Time is running out for Rowan County Clerk Kim Davis to resume issuing marriage licenses.
On Wednesday, a three-judge panel of the 6th Circuit U.S. Court of Appeals unanimously denied the stay Davis sought of a lower court's order that will force her to issue marriage licenses despite her religious opposition to same-sex marriage. A temporary delay in that order from U.S. District Judge David Bunning was set to expire Monday.
"It is disappointing, certainly for our client, because the ramifications of the ruling is that there are no religious freedom rights for individuals if you can say a case is just against the office. The problem with that is, individuals who hold public office don't forfeit their constitutional rights," said Mat Staver, chairman of Liberty Counsel, the religious advocacy group representing Davis.
Davis will appeal one more rung up the ladder, to U.S. Supreme Court Justice Elena Kagan, who can intervene in 6th Circuit cases, Staver said.
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Staver and Joe Dunman, a lawyer for a half-dozen Rowan County couples suing Davis, both said it wasn't immediately clear Wednesday when the clerk would be required by the lower court to issue marriage licenses in Morehead or risk contempt charges. The lawyers said they would welcome further instruction from Bunning.
"I honestly don't know where the judge's mind is on this or what he considers a violation," Dunman said. "In my mind, we now have two clear orders saying there is no stay. We think the 6th Circuit made the right call here, obviously."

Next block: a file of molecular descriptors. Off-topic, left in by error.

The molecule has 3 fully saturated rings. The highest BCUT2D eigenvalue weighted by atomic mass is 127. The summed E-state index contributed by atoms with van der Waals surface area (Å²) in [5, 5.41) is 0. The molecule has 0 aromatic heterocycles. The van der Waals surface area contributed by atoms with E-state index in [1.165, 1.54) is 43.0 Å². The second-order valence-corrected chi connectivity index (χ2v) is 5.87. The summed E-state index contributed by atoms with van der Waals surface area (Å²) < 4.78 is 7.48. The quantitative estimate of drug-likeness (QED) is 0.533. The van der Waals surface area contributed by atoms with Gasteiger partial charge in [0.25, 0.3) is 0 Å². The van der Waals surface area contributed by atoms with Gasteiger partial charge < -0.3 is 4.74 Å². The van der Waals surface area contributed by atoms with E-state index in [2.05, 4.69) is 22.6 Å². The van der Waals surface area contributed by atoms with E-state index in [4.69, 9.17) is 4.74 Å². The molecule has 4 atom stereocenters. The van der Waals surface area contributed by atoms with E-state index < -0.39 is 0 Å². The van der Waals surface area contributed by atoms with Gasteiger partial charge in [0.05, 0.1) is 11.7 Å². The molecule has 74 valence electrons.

Davis has refused to issue marriage licenses to anyone for the past two months, following the Supreme Court's decision legalizing same-sex marriage. Davis, an Apostolic Christian, says she objects to authorizing such marriages. Local couples have sued Davis, arguing that her private beliefs should not interfere with the performance of her public duties. The merits of the lawsuit are pending before Bunning.
The case is the first in the country to weigh a public official's freedom of religion against her constituents' right to marry in the wake of the Supreme Court's landmark decision on gay marriage.
"I think at the very least that (Davis) is the first to reach the appellate level," said Carl Tobias, who teaches constitutional law at the University of Richmond in Virginia.
"It's important because, on the one hand, people feel very strongly about their religious freedom," Tobias said. "But they also feel very strongly that if the Supreme Court issues a decision on marriage equality, then local officials should comply with that federal mandate, because otherwise, all of our rights can be violated. So it's a tough question."
Siding with the Rowan County couples, Bunning issued a preliminary injunction against Davis on Aug. 12, ordering her to issue marriage licenses. Bunning denied Davis' request for a formal stay on his injunction, but he agreed to delay it temporarily, until Aug. 31, while she appealed.
In denying Davis' appeal Wednesday, the 6th Circuit panel said that "a state is not permitted to bar same-sex couples from marriage on the same terms as accorded to couples of the opposite sex, (but) Davis unilaterally decided that her office would no longer issue any marriage licenses."
"It cannot be defensibly argued that the holder of the Rowan County clerk's office, apart from who personally occupies that office, may decline to act in conformity with the United States Constitution as interpreted by a dispositive holding of the United States Supreme Court," Judges Damon J. Keith, John M. Rogers and Bernice B. Donald wrote. "There is thus little or no likelihood that the clerk in her official capacity will prevail on appeal."
Davis, a Democrat, began a four-year term as county clerk in January. Staver said he didn't know whether Davis was prepared to go to jail or pay fines rather than obey Bunning's order.
"We haven't talked about that with her," Staver said. "She has always been a law-abiding citizen. She's just caught in a difficult situation here, between her religious beliefs and the Supreme Court decision."